Avery Bradley
Avery Bradley's mistake in the final second didn't really cost the Celtics a victory, but he made a point of facing the press immediately following Tuesday night's loss in Milwaukee.
Peter Stringer/

Third Quarter Dooms C’s in Milwaukee

VP, Digital Media

MILWAUKEE – The play-by-play sheet says that Tuesday’s game in Milwaukee was lost during the last second of regulation. But the Celtics know it was lost during the third quarter.

The last thing most fans will remember about Tuesday’s 112-111 loss will be that Avery Bradley reached in and put the Khris Middleton on the free throw line with 0.6 seconds to go in a tied game. But without an epic fourth-quarter comeback, or without the brutal third quarter from Boston that preceded it, there’s never a discussion about the mistakes made by both teams during the final second.

Bradley and his coach know as much. Stevens called the final foul “instinctual,” as Bradley, who long ago made his reputation as a defensive stalwart, intended to make a play to prevent a winning basket.

As soon as Stevens finished talking to the media outside the visitor’s locker room, Bradley emerged to face the music. Players rarely go out of their way to talk to the press, but Bradley made it a point to take accountability for his gaffe.

“I think I was just a little too aggressive. The ref made a great call,” Bradley said. “Me personally, I don’t think it was that one play that determined the game. I was just trying to make a good defensive play, trying to be aggressive. Trying to make it hard on them. Unfortunately, a foul was called. I can’t control that. All I can control is my effort.”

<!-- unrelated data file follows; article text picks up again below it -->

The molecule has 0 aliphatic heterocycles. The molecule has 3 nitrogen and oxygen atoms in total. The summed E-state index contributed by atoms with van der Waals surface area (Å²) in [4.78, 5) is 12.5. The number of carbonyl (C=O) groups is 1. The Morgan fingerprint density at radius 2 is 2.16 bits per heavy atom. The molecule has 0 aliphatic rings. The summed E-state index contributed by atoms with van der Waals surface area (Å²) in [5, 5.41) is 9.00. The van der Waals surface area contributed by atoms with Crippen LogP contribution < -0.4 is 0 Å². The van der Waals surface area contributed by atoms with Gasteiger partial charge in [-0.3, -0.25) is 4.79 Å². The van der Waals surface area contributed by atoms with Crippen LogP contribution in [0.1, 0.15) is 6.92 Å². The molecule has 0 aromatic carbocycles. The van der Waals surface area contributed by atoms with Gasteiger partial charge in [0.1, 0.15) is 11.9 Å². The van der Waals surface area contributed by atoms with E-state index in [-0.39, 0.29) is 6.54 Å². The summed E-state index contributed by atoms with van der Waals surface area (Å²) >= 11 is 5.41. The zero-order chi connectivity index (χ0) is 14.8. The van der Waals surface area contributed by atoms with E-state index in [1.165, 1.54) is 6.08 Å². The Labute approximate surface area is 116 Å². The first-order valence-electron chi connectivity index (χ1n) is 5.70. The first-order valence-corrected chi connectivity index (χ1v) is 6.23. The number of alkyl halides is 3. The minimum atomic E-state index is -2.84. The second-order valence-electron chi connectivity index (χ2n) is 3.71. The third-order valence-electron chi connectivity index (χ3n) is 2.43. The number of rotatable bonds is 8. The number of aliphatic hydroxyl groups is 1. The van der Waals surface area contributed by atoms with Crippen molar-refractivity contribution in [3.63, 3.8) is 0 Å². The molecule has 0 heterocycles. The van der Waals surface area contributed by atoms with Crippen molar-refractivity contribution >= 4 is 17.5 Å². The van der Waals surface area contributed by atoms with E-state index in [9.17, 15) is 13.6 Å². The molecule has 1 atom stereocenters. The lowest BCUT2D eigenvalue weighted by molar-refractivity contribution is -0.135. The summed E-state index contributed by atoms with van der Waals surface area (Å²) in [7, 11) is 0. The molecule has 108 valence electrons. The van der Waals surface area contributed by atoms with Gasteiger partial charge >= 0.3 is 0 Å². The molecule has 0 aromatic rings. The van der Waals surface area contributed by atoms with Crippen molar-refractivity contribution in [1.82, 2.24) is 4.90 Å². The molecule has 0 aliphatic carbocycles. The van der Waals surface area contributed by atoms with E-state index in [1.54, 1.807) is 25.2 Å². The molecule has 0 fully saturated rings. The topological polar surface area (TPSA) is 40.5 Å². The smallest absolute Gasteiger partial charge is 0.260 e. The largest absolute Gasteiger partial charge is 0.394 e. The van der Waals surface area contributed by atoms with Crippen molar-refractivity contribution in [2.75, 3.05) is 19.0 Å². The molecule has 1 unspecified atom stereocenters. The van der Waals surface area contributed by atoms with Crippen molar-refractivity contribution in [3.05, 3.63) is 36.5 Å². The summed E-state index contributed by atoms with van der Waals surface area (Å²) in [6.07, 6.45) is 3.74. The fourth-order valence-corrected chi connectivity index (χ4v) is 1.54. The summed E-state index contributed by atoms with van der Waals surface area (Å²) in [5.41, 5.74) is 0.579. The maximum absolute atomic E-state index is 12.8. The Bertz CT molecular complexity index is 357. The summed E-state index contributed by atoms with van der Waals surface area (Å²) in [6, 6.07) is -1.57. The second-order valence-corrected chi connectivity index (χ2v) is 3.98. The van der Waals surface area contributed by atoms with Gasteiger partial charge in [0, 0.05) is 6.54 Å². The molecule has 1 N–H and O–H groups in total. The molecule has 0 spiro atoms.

So overtime never happened. Realistically, on most nights, you’re unlikely to win a game in which you get outscored 40-20 in any quarter. But the Celtics almost pulled it off.

Instead, they lost in dramatic fashion, the victim of a classic NBA game of runs. First it was the Celtics building an early 10-point lead during the first quarter. Then Milwaukee cobbled together a 14-4 run of its own to tie things up at 32-32. It was mostly even the rest of the half.

The Celtics were clinging to a 54-53 lead at halftime, and 34 of Milwaukee’s 53 points came from the painted area. The onslaught in the key continued during the third, as the Bucks continued to pound the ball down low during the second half. Twenty of their first 23 second-half points happened in the paint, and Greg Monroe, one of the last of the dying low-post breed, was a dominant force.

“They made big shots when they needed to,” Bradley said. “Monroe was unstoppable during the third quarter.”

To Bradley’s point, the Celtics appeared to have no answer for his array of post and power moves down low. Trapping Monroe eventually slowed him down, until he started picking those traps apart by passing out of the double-team. Meanwhile, the Celtics connected on just five of their 17 shots during the third while Milwaukee went 15-for-20 en route to its 40-point stanza.

Monroe hit five of his six post-up shots during the third, but when the Celtics countered by putting Amir Johnson on him, Monroe turned the ball over a few times and appeared stymied. After his 12-point third quarter left him with 27 points, Monroe would only connect on one more basket, a turnaround hook off the glass over Jae Crowder that gave the Bucks a 111-109 lead with one second on the clock.

“In the second half it became a problem,” Stevens said of Milwaukee’s big man. “Monroe was the difference in the game.”

Tuesday’s loss was very much a winnable game for Boston. That much was obvious. Kelly Olynyk noted that the Celtics couldn’t get stops when they needed them. Jae Crowder labeled Bradley’s mistake as a “team mistake,” and quickly pointed out that Bradley had recently won a game for the Celtics, referencing his game-winner at the horn in Cleveland.

Bradley was willing to take the heat for the loss, but there was plenty of accountability to go around the locker room in Milwaukee, something everyone acknowledged as they packed their bags for Boston.


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